Several described themselves as wistfully waiting for a call saying it’s time to come back. “The docent corps was very strong until about six months before the closing,” says Jim Williams, treasurer of the Mecklenburg Historical Association. “A lot of these people are still standing around asking: ‘What happened?’”
The concept for the museum and grounds was launched in the 1940s, as an effort by the DAR to restore the Hezekiah Alexander House. (Alexander was a signer of the controversial Mecklenburg Declaration of Independence.)
In the years that followed, unofficial tours began, and then in 1976, a small welcome center and museum was built. By 1990, a private foundation then named after the homesite took over administration and raised more than $3 million for an endowment. The 1990s were a decade of momentum, excitement, and ambitious ideas; supporters began talking about a much larger, iconic, artifact-collecting museum. By 1999, they had one.
But still, challenges nagged. The museum, many people say, didn’t build a reputation as the place to experience the story of Charlotte. The exhibits didn’t always tell a clear, compelling narrative of the city, and the museum faltered by never picking one path and committing to it. In one room, there was a display of equipment from the Charlotte-Mecklenburg police department. In another, a diorama of the city before it was developed. The exhibits were popular on their own but made for an incongruous whole. Just out back, on a path leading to the historic home, there’s a bell meant to remind people of major moments in Charlotte’s past. Unlike the Liberty Bell in Philadelphia, which had a supporting role in real events, the “American Freedom Bell,” a gift from the Belk Foundation in 1999, is meant only to “symbolize the patriotic heritage of the people of Charlotte.” Pretty? Sure. But something was missing.
Some felt the museum should focus on pre–Civil War history, both to reflect the museum’s Revolutionary heritage and to avoid encroaching on Levine Museum of the New South, which opened in 1991 and which most everyone agreed has nailed 1865 through the present in a concise and engaging way. A strategic plan, which the history museum commissioned in 2007 for $193,000 (a gift from a patron), recommended telling the story of all three centuries and not viewing 1865 as some sort of artificial line; the board agreed.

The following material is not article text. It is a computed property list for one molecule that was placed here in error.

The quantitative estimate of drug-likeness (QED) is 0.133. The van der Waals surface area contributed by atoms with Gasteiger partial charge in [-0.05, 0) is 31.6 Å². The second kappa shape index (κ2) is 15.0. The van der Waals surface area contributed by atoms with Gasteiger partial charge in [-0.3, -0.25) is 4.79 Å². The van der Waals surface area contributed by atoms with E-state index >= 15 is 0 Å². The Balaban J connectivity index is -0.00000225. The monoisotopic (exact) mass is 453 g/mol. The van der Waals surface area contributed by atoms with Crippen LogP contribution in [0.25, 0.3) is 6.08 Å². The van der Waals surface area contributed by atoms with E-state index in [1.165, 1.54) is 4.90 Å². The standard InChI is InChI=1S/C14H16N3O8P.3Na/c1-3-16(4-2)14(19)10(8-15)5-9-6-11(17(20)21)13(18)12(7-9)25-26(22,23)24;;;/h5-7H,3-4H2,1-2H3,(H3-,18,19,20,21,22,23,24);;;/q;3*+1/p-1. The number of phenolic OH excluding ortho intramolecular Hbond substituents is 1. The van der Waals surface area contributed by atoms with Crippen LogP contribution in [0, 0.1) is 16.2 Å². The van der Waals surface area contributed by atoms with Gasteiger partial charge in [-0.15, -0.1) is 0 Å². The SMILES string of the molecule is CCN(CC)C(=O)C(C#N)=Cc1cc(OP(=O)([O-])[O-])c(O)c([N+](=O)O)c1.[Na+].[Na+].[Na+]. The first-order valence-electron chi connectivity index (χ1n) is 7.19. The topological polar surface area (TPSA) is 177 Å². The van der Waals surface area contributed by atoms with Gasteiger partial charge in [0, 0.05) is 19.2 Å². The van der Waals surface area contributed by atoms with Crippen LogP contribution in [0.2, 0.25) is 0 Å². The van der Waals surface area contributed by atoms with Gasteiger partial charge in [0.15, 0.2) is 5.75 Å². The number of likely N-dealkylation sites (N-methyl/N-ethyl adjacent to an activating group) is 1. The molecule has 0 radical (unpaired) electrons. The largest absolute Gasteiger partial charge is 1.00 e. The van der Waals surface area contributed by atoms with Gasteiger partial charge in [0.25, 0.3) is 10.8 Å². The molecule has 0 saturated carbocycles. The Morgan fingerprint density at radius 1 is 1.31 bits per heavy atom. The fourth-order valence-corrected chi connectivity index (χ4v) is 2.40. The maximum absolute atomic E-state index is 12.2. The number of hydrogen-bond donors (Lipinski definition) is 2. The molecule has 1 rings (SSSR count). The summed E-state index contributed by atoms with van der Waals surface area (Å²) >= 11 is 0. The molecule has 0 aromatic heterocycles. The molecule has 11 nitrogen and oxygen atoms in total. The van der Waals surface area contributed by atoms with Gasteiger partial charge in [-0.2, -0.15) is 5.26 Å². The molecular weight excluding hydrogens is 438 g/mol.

Still, ten former employees or volunteers, independent of each other, used the same phrase when describing the museum leadership’s biggest misstep: You can’t be all things to all people.
Some worried visitors to a Southern museum expected more about the Civil War, in which Charlotte didn’t play a pivotal role. Others felt recent programming focusing on new immigrant groups received far too much emphasis.
There were leadership issues, too: the director position at the museum turned over five times in the last dozen years. The most recent director, Angelica Docog, left the museum to run the Institute for Texan Cultures in San Antonio. Docog would not comment for this piece.
But Ridge says the museum’s problems aren’t limited to internal issues—research shows that Americans are losing interest in history, she says.
Local attorney Scott Syfert, a cofounder and vice chair of the May 20th Society (another Mecklenburg County history appreciation group), doesn’t buy that. Syfert says thousands of people have either taken part in the city’s just-launched Liberty Walk uptown or attended the 2010 unveiling of the Captain James Jack statue on the corner of Fourth Street and Kings Drive.
“In the last ten years, [the museum’s] market share has been gradually eroded by uptown museums like the Levine, the Bechtler, and really focused groups, like the greenway project [the Mecklenburg Trail of History, along the Little Sugar Creek greenway],” Syfert says. “Like any business, they need to retool their plan.”
In 2011, 22,403 people visited the museum, compared to Latta Planta-tion’s 35,941 and Levine Museum of the New South’s 68,802 visitors, according to the Arts & Science Council.